Date: July 26, 1930
Location: Northampton, MA
(Original document available here)
When the country needs a little encouragement it can look at the condition of the Federal Treasury. Since August, 1919, the national debt has been reduced over $10,000,000,000 and now stands at a little over $16,000,000,000. The interest charge has been practically cut in two, but it is still over $600,000,000. In the mean time we have had five reductions of taxes, which give the people direct relief of about $2,000,000,000 yearly and indirect relief to an amount that is impossible to estimate. Nevertheless, expanding business brought sufficient revenue to meet increased expenditures and show a large yearly surplus.
The credit for the original draft of tax bills and issuing new securities so as to cut the average interest rate well below 4 per cent belongs to the Secretary of the Treasury. The credit for a policy of economy that produced a surplus, reduced taxes and increased prosperity belongs to the President. He has been aided by the Budget Bureau, the departments and the Congress. It is a wonderful record. But because of decreased business there must now be some rigid economy to prevent a deficit.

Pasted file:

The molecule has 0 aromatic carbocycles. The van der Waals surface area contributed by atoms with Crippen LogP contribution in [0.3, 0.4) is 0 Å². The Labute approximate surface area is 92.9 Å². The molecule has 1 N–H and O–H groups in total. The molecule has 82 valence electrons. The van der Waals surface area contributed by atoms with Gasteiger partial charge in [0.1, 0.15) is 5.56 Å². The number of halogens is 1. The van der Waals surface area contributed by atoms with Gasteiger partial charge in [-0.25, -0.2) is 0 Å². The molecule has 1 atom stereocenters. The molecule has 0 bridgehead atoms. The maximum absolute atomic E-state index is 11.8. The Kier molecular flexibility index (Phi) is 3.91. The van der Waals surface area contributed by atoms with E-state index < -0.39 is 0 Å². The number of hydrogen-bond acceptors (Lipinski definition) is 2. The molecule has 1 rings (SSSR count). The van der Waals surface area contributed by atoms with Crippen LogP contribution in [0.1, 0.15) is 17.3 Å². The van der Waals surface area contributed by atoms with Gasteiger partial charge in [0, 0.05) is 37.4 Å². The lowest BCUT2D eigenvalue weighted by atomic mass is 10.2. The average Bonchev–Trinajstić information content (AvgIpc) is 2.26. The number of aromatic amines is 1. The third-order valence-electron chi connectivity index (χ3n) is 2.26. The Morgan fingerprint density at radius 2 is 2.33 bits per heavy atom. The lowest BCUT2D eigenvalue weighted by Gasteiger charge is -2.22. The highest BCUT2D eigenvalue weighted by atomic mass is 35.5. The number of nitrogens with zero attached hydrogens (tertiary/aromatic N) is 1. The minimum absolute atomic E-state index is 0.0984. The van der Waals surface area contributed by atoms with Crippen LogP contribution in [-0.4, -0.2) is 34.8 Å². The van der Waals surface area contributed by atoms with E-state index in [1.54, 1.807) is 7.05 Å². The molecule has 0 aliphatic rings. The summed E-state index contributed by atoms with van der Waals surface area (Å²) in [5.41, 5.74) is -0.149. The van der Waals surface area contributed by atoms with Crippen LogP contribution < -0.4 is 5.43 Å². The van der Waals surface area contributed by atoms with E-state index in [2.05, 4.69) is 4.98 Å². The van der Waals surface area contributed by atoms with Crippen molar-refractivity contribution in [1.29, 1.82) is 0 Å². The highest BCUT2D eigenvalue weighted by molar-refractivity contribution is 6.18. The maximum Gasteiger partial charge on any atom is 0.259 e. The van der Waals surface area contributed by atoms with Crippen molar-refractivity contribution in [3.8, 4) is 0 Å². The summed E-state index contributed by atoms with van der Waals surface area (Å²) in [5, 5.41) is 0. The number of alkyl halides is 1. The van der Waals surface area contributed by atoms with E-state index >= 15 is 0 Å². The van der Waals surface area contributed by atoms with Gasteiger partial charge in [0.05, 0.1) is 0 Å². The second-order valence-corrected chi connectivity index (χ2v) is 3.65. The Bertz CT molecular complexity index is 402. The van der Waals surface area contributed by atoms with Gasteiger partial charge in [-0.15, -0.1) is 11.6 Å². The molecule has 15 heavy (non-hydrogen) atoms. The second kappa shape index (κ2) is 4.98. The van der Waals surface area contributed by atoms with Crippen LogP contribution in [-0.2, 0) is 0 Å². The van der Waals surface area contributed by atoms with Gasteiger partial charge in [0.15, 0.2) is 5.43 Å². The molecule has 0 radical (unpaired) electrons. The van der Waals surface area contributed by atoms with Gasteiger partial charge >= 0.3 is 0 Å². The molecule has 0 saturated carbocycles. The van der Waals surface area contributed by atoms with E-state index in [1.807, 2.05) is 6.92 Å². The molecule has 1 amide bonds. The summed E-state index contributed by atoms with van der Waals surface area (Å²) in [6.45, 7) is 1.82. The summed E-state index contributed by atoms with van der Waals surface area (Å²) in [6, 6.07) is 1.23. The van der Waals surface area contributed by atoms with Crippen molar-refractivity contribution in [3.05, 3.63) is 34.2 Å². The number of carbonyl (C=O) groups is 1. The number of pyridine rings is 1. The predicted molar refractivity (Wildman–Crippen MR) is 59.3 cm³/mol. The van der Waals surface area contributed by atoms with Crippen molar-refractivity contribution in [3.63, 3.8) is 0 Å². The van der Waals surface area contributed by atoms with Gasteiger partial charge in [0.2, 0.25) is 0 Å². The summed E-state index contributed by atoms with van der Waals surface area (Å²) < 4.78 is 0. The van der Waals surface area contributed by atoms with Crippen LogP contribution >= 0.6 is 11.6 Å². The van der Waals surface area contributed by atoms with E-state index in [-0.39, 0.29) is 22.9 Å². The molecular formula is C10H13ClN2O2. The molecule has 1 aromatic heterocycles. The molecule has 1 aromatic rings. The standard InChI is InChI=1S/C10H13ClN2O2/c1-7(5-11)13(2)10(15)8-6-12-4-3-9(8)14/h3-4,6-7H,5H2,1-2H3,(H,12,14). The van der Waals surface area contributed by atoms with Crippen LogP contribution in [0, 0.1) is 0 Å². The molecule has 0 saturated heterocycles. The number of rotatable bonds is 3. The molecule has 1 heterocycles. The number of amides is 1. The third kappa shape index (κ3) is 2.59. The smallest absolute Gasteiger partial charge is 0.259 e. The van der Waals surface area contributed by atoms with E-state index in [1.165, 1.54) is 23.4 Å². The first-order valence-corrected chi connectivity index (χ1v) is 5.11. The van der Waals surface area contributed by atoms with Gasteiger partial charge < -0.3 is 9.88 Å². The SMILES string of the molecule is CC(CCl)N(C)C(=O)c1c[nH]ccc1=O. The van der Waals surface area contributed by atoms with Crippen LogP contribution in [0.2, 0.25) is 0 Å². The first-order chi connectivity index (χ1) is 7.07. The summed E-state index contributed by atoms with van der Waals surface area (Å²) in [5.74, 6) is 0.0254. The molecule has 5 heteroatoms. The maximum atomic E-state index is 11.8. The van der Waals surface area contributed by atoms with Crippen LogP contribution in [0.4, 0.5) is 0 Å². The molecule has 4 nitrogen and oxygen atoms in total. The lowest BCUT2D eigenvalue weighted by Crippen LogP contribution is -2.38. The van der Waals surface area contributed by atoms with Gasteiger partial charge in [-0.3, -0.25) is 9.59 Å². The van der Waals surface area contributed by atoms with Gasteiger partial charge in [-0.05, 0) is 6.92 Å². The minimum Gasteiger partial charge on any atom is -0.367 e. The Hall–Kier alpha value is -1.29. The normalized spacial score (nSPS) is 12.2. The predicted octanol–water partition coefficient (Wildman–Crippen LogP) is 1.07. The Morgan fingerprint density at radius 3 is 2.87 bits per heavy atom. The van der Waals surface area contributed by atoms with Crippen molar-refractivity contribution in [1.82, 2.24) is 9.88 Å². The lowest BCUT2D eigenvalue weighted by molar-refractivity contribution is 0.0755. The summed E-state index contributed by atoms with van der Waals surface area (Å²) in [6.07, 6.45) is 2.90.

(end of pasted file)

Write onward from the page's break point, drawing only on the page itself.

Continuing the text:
Citation: Calvin Coolidge Says: Dispatches Written by Former-President Coolidge and Syndicated to Newspapers in 1930-1931 (Calvin Coolidge Memorial Foundation)
The Coolidge Foundation gratefully acknowledges the volunteer efforts of Robert Manchester who prepared this document for digital publication.